The word platypus has always been a funny word in the English language. The animal it represents however is super unique. Most people might think of Perry the platypus from the childhood show, Phineas and Ferb, or that odd animal they saw at the zoo. Today you will learn all about platypuses from the history and origin of the word, some fun facts, and some examples of how to use the word.
What Is the Plural Form of Platypus?
The most correct plural of platypus is platypuses. The word platypus is technically made up but derived from the Greek word platus and pous. If we used the Greek plural, it would be platypodes, but when Greek declined it became more acceptable to add “es” to the ends of words to make them plural. In Latin, the plural form is platypi which is quickly becoming the accepted plural of platypus.
History and Origin of the Word
The origin of the word Platypus is Latin derived. Although Latin is considered a dead language it is still used in the science community for naming things.
The platypus was originally discovered by Europeans in 1797. They confused scientists greatly because of their similarities to other species, yet were completely unique. They are one of only a few mammals that lay eggs, they have webbed feet on their hind limbs, a bill, and a thick fur coat. Studying these animals is very tricky because they are hard to trap. They are nocturnal and nets meant to trap them often end up trapping other animals.
The scientific name for the platypus is Ornithorhynchus agilis. These amphibians are native to Eastern Australia and live in shallow bodies of water, wetlands, and agricultural lands amongst familiar animals like kangaroos and echidnas. These Australian nocturnal creatures sleep in burrows and then spend their nights swimming and hunting small aquatic invertebrates.
The Platypus breeding season begins around August and continues through early March. A mating dance is done by adult males to attract the females who then build a nesting burrow to lay there eggs. Female platypuses lactate to feed their young but not in the way we are most familiar. They actually do not have nipples, but instead, concentrate milk to their bellies and then sweat it out.
Unfortunately, this species was declining due to the high demand for their fur in the late 19th and early 20th centuries. Climate Change and modern development in their habitat regions are greatly affecting their breeding grounds and they easily become threatened again. They are currently not listed as an endangered species thanks to conservation efforts in mainland Australia and Tasmania.
What Do You Call a Group of Platypuses?
A group of platypuses is referred to as a puddle. An example of this used in a sentence is, “Look at the puddle of platypuses.” Puddle is a collective noun meaning group. Platypuses however spend most of their time in solidarity and they even avoid each other until mating season. After the mating season, the males leave again and have no part in raising the young.
Synonyms for Platypus
- Duck-billed platypus – an amphibious egg-laying mammal, Ornithorhynchus anatinus, of Eastern Australia, having dense fur, a broad bill and tail, and webbed feet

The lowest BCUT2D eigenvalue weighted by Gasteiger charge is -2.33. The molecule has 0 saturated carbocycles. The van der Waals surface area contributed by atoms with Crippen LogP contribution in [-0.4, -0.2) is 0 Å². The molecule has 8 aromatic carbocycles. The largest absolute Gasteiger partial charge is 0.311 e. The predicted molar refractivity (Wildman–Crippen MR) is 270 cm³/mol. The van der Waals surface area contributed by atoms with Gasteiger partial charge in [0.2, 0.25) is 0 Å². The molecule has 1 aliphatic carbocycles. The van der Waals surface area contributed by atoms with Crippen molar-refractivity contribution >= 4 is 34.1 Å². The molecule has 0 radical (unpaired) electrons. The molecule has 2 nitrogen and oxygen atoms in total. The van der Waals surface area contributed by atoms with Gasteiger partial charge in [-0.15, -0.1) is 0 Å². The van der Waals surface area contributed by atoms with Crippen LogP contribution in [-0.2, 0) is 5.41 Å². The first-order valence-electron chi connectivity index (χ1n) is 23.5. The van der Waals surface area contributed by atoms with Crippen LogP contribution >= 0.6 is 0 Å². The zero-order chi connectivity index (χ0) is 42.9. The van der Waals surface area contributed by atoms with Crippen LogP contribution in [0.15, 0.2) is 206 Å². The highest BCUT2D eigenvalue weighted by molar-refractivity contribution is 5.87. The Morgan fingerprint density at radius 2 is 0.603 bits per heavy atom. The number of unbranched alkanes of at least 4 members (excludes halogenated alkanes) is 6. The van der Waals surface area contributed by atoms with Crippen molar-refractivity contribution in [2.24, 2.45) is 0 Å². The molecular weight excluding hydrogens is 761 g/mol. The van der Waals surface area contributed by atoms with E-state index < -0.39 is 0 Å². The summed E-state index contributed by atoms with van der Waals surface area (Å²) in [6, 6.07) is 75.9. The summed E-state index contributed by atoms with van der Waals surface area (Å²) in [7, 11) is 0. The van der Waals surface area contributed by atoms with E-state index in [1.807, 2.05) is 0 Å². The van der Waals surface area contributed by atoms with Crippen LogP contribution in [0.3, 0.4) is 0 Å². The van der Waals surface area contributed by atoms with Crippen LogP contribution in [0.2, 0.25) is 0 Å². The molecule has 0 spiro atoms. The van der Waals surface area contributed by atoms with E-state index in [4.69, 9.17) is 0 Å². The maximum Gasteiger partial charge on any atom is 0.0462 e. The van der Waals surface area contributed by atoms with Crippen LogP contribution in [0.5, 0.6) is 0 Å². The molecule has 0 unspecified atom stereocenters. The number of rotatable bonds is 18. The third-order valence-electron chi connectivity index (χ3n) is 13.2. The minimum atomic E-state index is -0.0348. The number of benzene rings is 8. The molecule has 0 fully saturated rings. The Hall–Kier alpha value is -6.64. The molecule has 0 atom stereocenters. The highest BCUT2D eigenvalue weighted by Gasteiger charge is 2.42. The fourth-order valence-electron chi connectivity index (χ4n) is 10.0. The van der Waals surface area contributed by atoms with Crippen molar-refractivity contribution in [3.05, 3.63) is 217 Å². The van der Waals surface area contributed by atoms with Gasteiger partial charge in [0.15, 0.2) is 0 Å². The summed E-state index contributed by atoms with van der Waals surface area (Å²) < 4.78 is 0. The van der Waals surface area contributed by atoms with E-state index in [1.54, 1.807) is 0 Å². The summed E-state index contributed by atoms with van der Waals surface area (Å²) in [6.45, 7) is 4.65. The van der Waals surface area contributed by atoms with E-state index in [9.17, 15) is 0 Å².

- Duckbill – an animal with jaws resembling a duck’s bill, e.g. a platypus or a duck-billed dinosaur
- Mammal- a warm-blooded animal of a class that is distinguished by the possession of hair or fur, the secretion of milk by females for the nourishment of the young, and (typically) the birth of live young.
- Ornithorhynchus Anatinus – the scientific name for platypus
Everyone’s Favorite Platypus
Most kids these days will likely have been introduced to the beloved platypus at a young age. Arguably the most popular platypus, fictional or in the real world would have to go to Perry the Platypus from Phineas and Ferb.
This platypus is a bi-pedal platypus with a supernatural ability to fight off supervillains. When he is fighting crime he goes by the name Agent P. A running gag for the show is that Phineas and Ferb never know where Perry has been all day while they are off building impossible inventions. They frequently say that he is a platypus and doesn’t do much of anything, just to later show that he is off stopping the world from being destroyed or more likely just stop Dr. Doofenshmirtz from moving a lighthouse across the bay to get some better sleep. He works for the organization O.W.C.A. which stands for the Organization Without a Cool Acronym.
Examples of the Word in Context
- “Platypus are such weird animals that it would make sense for them to have weird biochemistry,” Dr Janet Newman, from Australia’s national science agency CSIRO, said. – bbc.com
- Lead researcher Prof Frank Grutzer told the BBC’s Greg Dunlop why the researchers had decided to look at the platypus and its insulin mechanisms: “We knew from genome analysis that there was something weird about the platypus’s metabolic control system because they basically lack a functional stomach.” – bbc.com
- Based on its size, the researchers have estimated that the new species (Obdurodon tharalkooschild) would have been at least twice as large as today’s platypus. – bbc.com
- Looking more like it should belong to a duck, the platypus’s beak is rubbery and contains horny plates with which it can grind up the small invertebrates it finds underwater. Sensing the tiny electric currents produced by all animals with its bill, the platypus finds food even with its eyes closed. Until recently, no one had managed to breed platypuses in captivity and little was known about what happened inside the breeding chamber. Using a small probe camera, the secret underground life of the platypus is revealed. – bbc.com
- “There’s obviously many moving parts within an engine bay and given platypus have claws there is not much to hang onto,” he said. – bbc.com